Asaph was reminding his own generation, which was beginning to drift from the Lord, of the legacy bequeathed to them by their forebears and, hence, of their own duty in keeping that legacy alive. In all his psalms (50, 73-83) Asaph strove to call Israel from its decline into decadence to revival and renewal in the redemption of the Lord. Writing during the years of King Solomon, Asaph was clearly distressed to see the many compromises David’s son introduced into the kingdom (1 Kgs. 11.1-13). In his psalms Asaph did not always write about things – especially the state of Jerusalem and the temple – as they appeared on the outside, but as he saw them with prophetic vision. His words of warning went unheeded in his own day.

However, many generations later, at a time of similar national decline, King Hezekiah led his people to revival and renewal using the psalms of Asaph as a way of seeking the favor of the Lord through praise (2 Chron. 29.30).

Working for lasting impact

We may not be inclined to write songs, create works of art, or build institutions. But the works we do each day, and the words we speak, can have a lasting impact on people for the praise and glory of God. Each of us can think back to things said or done by others which have been life-changing for us. Each of us has words and deeds to offer that can have a similar effect on others.

The more we intend our words and works to be of lasting value, and the more we devote them to the praise and honor of God, the greater is the likelihood they will endure beyond the fleeting moment in which we proffer them.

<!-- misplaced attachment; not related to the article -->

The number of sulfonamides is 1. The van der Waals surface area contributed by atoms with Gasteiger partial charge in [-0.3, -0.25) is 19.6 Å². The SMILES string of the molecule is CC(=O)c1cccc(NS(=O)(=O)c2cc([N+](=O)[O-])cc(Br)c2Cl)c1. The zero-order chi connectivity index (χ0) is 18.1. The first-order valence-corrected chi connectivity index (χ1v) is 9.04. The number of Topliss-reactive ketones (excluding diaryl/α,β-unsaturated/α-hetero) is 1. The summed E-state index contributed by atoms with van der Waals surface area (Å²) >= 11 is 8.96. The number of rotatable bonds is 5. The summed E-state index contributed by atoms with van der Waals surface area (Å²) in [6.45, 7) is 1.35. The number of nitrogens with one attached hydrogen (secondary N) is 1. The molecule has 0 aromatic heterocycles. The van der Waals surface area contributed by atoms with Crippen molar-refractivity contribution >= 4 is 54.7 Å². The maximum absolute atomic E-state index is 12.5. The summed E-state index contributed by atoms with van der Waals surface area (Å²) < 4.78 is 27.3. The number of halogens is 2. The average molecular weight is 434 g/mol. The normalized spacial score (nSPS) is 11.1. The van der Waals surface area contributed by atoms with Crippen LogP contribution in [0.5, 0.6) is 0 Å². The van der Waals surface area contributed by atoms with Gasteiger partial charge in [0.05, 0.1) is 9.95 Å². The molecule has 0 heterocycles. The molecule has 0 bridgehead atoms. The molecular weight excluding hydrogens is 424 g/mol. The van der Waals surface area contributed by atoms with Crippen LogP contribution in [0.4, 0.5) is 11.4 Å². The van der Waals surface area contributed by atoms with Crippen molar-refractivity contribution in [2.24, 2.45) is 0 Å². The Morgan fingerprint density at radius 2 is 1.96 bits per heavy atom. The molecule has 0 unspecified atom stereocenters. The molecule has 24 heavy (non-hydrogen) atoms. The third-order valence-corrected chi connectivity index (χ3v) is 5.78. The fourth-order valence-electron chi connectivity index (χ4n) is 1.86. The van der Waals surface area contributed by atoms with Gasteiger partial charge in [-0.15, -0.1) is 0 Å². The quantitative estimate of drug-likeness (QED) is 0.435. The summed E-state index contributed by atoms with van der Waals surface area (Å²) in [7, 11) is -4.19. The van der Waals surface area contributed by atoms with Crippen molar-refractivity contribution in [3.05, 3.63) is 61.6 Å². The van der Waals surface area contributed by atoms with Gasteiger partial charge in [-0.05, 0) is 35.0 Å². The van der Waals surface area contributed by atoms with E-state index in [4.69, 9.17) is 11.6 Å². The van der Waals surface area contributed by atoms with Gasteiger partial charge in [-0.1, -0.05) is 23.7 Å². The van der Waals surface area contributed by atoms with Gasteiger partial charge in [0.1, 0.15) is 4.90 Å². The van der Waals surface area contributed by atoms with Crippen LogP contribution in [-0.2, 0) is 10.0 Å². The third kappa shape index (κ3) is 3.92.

God is able to show us the works He wants us to do, works that can bring glory to His Name for the generations that follow us (Ps. 90.16, 17). He is able to give us words of grace that can refresh the souls of others, so that they are able to refresh others as well (Col. 4.6; Philem. 7; 2 Cor. 1.3, 4).

By bringing the words and works of each day before the Lord in prayer, and dedicating them there to His glory and the blessings of those we serve, we may expect our efforts to make a lasting impact on others for the love and glory of God, especially if we are able, in all our doing and speaking, to make our intentions known – our desire to bring honor to the Lord.

If we intend our words and works to have lasting value, we will unite them with the purposes of God, submit them to the power of God, devote them to the honor and glory of God, and pursue them with the servant-like love of God.

Such words and works cannot fail to convey the truth and love of God, and these are surely not fleeting commodities, but blessings of eternal value and enduring worth.

For reflection: Is it your practice to devote each day’s words and works to the Lord? How do you prepare for going into your Personal Mission Field each day? Read the article, “One Body, One Struggle,” and reflect on how you might take a more intentional approach to doing work that lasts for the Lord and His glory in all your everyday activities.

For action: Talk with some Christian friends about things people have said or done for them which have had a lasting impact on their lives. What can you learn from their experience about words and deeds that last?

T.M. Moore

T. M. Moore is principal of The Fellowship of Ailbe, a spiritual fellowship in the Celtic Christian tradition. He and his wife, Susie, make their home in the Champlain Valley of Vermont.
Books by T. M. Moore